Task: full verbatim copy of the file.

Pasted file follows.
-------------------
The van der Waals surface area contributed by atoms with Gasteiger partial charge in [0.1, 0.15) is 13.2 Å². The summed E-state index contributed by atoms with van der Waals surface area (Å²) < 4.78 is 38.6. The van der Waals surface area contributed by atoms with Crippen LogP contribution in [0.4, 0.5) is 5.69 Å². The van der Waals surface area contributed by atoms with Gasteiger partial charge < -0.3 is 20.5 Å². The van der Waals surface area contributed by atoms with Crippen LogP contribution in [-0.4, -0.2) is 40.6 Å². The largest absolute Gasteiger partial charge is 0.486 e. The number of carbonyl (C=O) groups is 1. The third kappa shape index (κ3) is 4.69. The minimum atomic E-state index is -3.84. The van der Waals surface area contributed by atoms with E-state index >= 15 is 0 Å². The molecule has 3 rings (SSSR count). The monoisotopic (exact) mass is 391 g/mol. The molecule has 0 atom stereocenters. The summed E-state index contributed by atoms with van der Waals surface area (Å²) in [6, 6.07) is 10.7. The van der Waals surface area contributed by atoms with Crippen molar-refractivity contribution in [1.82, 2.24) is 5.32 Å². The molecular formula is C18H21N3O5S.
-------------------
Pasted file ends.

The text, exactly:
The van der Waals surface area contributed by atoms with Gasteiger partial charge in [0.1, 0.15) is 13.2 Å². The summed E-state index contributed by atoms with van der Waals surface area (Å²) < 4.78 is 38.6. The van der Waals surface area contributed by atoms with Crippen LogP contribution in [0.4, 0.5) is 5.69 Å². The van der Waals surface area contributed by atoms with Gasteiger partial charge < -0.3 is 20.5 Å². The van der Waals surface area contributed by atoms with Crippen LogP contribution in [-0.4, -0.2) is 40.6 Å². The largest absolute Gasteiger partial charge is 0.486 e. The number of carbonyl (C=O) groups is 1. The third kappa shape index (κ3) is 4.69. The minimum atomic E-state index is -3.84. The van der Waals surface area contributed by atoms with E-state index >= 15 is 0 Å². The molecule has 3 rings (SSSR count). The monoisotopic (exact) mass is 391 g/mol. The molecule has 0 atom stereocenters. The summed E-state index contributed by atoms with van der Waals surface area (Å²) in [6, 6.07) is 10.7. The van der Waals surface area contributed by atoms with Crippen molar-refractivity contribution in [1.82, 2.24) is 5.32 Å². The molecular formula is C18H21N3O5S.